The idea that Americans can only speak out if they have 20 years of experience on the ground is as silly as it is undemocratic. Citizens have every right to express concerns about a tragedy far from our shores while expecting that appropriate expertise will be brought to bear by their elected officials.
Invisible Children have never been cut from the traditional Washington cloth — their advocacy is designed to appeal to young Americans. The group’s strength lies in their ability to connect with folks outside the beltway about something that doesn’t have a direct or immediate impact on American lives. To this end, Invisible Children has succeeded. They’ve connected with and inspired millions of Americans to be active and engaged on an issue that has historically been on the periphery, at best, of American foreign policy priorities.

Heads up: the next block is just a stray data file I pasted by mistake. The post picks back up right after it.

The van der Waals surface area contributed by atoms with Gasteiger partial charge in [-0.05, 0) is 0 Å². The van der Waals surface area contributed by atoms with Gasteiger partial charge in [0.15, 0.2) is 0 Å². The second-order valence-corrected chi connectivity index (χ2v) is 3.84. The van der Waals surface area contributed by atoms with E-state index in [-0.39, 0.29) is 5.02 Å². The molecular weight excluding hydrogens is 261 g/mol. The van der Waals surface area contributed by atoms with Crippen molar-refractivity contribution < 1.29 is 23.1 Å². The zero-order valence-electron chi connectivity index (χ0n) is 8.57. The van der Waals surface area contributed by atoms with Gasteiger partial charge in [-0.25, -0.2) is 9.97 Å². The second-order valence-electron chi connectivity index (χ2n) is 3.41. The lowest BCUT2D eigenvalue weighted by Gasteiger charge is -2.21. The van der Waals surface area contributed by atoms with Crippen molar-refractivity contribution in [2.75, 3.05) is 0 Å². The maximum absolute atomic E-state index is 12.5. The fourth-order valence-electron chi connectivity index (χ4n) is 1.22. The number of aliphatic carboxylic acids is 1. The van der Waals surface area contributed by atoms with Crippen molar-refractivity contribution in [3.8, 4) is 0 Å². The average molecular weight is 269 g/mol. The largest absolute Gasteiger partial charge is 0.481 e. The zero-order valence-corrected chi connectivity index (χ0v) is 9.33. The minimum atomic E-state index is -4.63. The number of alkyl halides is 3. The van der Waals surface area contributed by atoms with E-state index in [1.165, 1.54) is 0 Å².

Their grassroots mobilization contributed overwhelmingly to the passage of The 2009 LRA Disarmament and Northern Uganda Recovery Act — the most widely cosponsored bill Africa-related piece of legislation in the last 37 years — and more generally to the ongoing prioritization the LRA throughout State and USAID, as well as to the President’s decision to deploy U.S. military advisors to central Africa. Of equal importance is that Invisible Children also supports an innovative radio program in the remote regions of eastern Congo. This program collects information about LRA movements, abductions, and defections and is often better and more up-to-date than the information obtained by the United States government.